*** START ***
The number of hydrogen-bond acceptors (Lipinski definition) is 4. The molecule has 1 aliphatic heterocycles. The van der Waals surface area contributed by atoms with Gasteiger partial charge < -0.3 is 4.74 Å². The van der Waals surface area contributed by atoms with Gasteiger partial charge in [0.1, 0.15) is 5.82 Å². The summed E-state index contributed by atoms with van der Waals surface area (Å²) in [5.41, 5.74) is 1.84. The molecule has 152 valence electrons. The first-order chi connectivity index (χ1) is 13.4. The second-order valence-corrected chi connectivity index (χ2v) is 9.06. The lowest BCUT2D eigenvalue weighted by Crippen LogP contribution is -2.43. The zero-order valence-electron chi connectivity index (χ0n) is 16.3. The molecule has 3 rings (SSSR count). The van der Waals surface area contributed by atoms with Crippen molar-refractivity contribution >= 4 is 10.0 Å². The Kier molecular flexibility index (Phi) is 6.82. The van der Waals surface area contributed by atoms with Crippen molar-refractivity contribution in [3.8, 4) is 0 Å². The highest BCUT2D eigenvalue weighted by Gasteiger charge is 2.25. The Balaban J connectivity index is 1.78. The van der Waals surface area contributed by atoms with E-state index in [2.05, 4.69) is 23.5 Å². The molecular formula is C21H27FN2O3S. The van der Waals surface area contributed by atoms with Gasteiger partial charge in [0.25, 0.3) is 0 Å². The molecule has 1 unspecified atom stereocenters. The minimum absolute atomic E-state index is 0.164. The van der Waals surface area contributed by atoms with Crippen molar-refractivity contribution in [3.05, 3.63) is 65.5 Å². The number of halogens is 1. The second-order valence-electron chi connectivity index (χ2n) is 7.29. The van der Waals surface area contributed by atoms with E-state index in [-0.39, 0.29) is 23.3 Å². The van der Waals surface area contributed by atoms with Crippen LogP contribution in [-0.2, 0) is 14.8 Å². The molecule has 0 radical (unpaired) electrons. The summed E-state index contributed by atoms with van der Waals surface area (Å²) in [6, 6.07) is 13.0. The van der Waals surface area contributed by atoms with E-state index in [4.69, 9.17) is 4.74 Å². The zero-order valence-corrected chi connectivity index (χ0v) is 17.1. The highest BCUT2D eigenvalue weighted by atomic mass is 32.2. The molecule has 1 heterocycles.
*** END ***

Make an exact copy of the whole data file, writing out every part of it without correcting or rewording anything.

The number of hydrogen-bond acceptors (Lipinski definition) is 4. The molecule has 1 aliphatic heterocycles. The van der Waals surface area contributed by atoms with Gasteiger partial charge < -0.3 is 4.74 Å². The van der Waals surface area contributed by atoms with Gasteiger partial charge in [0.1, 0.15) is 5.82 Å². The summed E-state index contributed by atoms with van der Waals surface area (Å²) in [5.41, 5.74) is 1.84. The molecule has 152 valence electrons. The first-order chi connectivity index (χ1) is 13.4. The second-order valence-corrected chi connectivity index (χ2v) is 9.06. The lowest BCUT2D eigenvalue weighted by Crippen LogP contribution is -2.43. The zero-order valence-electron chi connectivity index (χ0n) is 16.3. The molecule has 3 rings (SSSR count). The van der Waals surface area contributed by atoms with Crippen molar-refractivity contribution >= 4 is 10.0 Å². The Kier molecular flexibility index (Phi) is 6.82. The van der Waals surface area contributed by atoms with Crippen molar-refractivity contribution in [3.8, 4) is 0 Å². The highest BCUT2D eigenvalue weighted by Gasteiger charge is 2.25. The Balaban J connectivity index is 1.78. The van der Waals surface area contributed by atoms with E-state index in [2.05, 4.69) is 23.5 Å². The molecular formula is C21H27FN2O3S. The van der Waals surface area contributed by atoms with Gasteiger partial charge in [0.25, 0.3) is 0 Å². The molecule has 1 unspecified atom stereocenters. The minimum absolute atomic E-state index is 0.164. The van der Waals surface area contributed by atoms with Crippen molar-refractivity contribution in [3.05, 3.63) is 65.5 Å². The number of halogens is 1. The second-order valence-electron chi connectivity index (χ2n) is 7.29. The van der Waals surface area contributed by atoms with E-state index in [-0.39, 0.29) is 23.3 Å². The van der Waals surface area contributed by atoms with Crippen LogP contribution in [-0.2, 0) is 14.8 Å². The molecule has 0 radical (unpaired) electrons. The summed E-state index contributed by atoms with van der Waals surface area (Å²) in [6, 6.07) is 13.0. The van der Waals surface area contributed by atoms with E-state index in [4.69, 9.17) is 4.74 Å². The zero-order valence-corrected chi connectivity index (χ0v) is 17.1. The highest BCUT2D eigenvalue weighted by atomic mass is 32.2. The molecule has 1 heterocycles.